You may ask how is the above possible. I found out that when you press the E800's analog button, the red carrier light in the digital out of the E800 is turned off. The lack of the carrier causes a Sony AVR to switch to the analog audio.

As of this writing, I have not tested the above thoroughly yet. Maybe someone else could verify the above.

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Posted: 07 Nov 2017, 21:23 

There is something about those discs ! ! ! ! !

I love and do relate to that post signofzeta ! ! !

Awesome thread, very insightful.......
Remember mates, the unexamined life is NOT worth living ! ! !

Cheers to the membership !

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Posted: 26 Nov 2017, 09:59 

Frame two: notice the loss of detail on the hat in the Onkyo frame.


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Posted: 16 Jan 2018, 23:16 

Yeah, side changes are substantially worse on the W1 than any other player by a mile. It depends on what side you are on and where you are headed but I think Side 2 to Side 3 is the slowest.

Mine recently broke (!) and I haven’t had time to look inside.

Yes, the 2-3 side break is the longest. When I'm playing a 3-sided title, I put the second disc with side 4 up and then tell it to play ABD. This leaves the player mechanism upside down cutting down on the time to flip it back over for side 3.

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Posted: 08 Feb 2018, 01:53 

It's still the only way to capture a laserdisc image of a laserdisc as there is no way to link up a laserdisc player to a computer.

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Posted: 01 Apr 2018, 07:19 

Have you ever considered just taking some good photos and putting them on a blog with a written commentary? I don't understand why these need to be presented in a video format.

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Posted: 16 Apr 2018, 21:22 

Regarding newer 4k TVs, specifically Sony brand...

I used this site as a starting point for my settings:

They have extensive information and tests for calibrating your TV/monitor. Where a lot of the info you see online is questionable I trust these guys due to the level of detail and extremes they go to with product testing.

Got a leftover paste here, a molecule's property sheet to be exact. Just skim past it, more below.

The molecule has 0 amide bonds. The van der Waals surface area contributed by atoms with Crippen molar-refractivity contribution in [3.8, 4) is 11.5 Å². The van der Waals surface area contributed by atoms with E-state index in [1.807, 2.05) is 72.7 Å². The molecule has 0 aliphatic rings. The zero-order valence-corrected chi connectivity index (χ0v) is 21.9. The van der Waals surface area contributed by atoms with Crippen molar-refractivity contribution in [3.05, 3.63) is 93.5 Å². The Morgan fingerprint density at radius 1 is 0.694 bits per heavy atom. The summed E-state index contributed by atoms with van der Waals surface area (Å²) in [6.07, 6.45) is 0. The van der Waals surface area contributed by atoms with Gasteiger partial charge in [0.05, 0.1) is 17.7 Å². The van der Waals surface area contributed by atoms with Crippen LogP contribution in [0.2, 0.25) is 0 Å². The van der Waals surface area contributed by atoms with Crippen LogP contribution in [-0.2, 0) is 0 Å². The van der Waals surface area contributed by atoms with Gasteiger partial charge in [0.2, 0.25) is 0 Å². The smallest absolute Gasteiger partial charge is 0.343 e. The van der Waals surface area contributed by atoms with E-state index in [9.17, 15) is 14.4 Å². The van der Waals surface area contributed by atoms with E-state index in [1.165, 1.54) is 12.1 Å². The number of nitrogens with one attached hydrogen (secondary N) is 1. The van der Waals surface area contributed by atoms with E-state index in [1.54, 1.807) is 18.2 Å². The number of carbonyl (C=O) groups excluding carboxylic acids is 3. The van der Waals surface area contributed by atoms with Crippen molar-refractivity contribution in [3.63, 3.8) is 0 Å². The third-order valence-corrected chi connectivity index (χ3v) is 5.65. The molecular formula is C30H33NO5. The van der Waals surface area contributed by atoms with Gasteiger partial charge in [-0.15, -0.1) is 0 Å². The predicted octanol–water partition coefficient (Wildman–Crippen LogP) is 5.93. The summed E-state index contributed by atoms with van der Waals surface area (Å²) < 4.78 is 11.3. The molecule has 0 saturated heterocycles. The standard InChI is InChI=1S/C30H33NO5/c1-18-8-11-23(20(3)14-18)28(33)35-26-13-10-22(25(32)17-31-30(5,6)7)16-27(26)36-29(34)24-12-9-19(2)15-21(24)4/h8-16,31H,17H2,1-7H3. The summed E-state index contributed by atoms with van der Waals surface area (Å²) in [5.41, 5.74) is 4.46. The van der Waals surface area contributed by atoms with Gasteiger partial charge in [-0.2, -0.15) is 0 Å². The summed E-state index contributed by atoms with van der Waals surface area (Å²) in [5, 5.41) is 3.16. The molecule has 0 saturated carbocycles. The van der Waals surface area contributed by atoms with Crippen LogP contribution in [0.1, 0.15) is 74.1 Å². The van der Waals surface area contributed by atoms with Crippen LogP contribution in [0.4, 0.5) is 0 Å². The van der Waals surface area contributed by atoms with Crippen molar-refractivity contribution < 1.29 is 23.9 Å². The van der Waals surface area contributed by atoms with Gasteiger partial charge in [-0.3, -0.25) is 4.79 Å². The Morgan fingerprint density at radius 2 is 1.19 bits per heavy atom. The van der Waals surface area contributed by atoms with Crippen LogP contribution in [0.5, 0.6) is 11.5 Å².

Anyway, I've been tweaking settings back and forth for a while on this TV and feel like I've found the ideal settings for LD on this display (Sony XBR55X810C). This TV has memory for each input so you can set the Composite input correctly without affecting other inputs.

Aside from the actual picture settings which I made with Video Essentials, there were a few settings that I had not initially utilized until recently. Those settings being the "Motion Flow", "Cine Motion", and any kind of Noise Reduction.

Re-visiting the site linked above I was drawn to the section on 24p playback and motion interpolation. I had avoided these settings previously because I don't like the soap opera effect (SOE) and don't want to be adding fake frames that don't exist.

Then, after reading the individual sections by clicking on the "learn more" links I realized what this was; an inverse telecine circuit! As you can see in the review, my TV handles 24p over 60i. It is a 120Hz display so it will deal with anything you throw at it.

Basically, by setting "Motion Flow" to "True Cinema" and the "Cine Motion" to "High" you are detecting 24p content that has been telecine-ed to 60i, it reconstructs the original 24 frames and then uses the 120hz refresh to do a 5:5 conversion also preserving the original 24 FPS of the film. This has made a significant improvement in clarity and motion for me.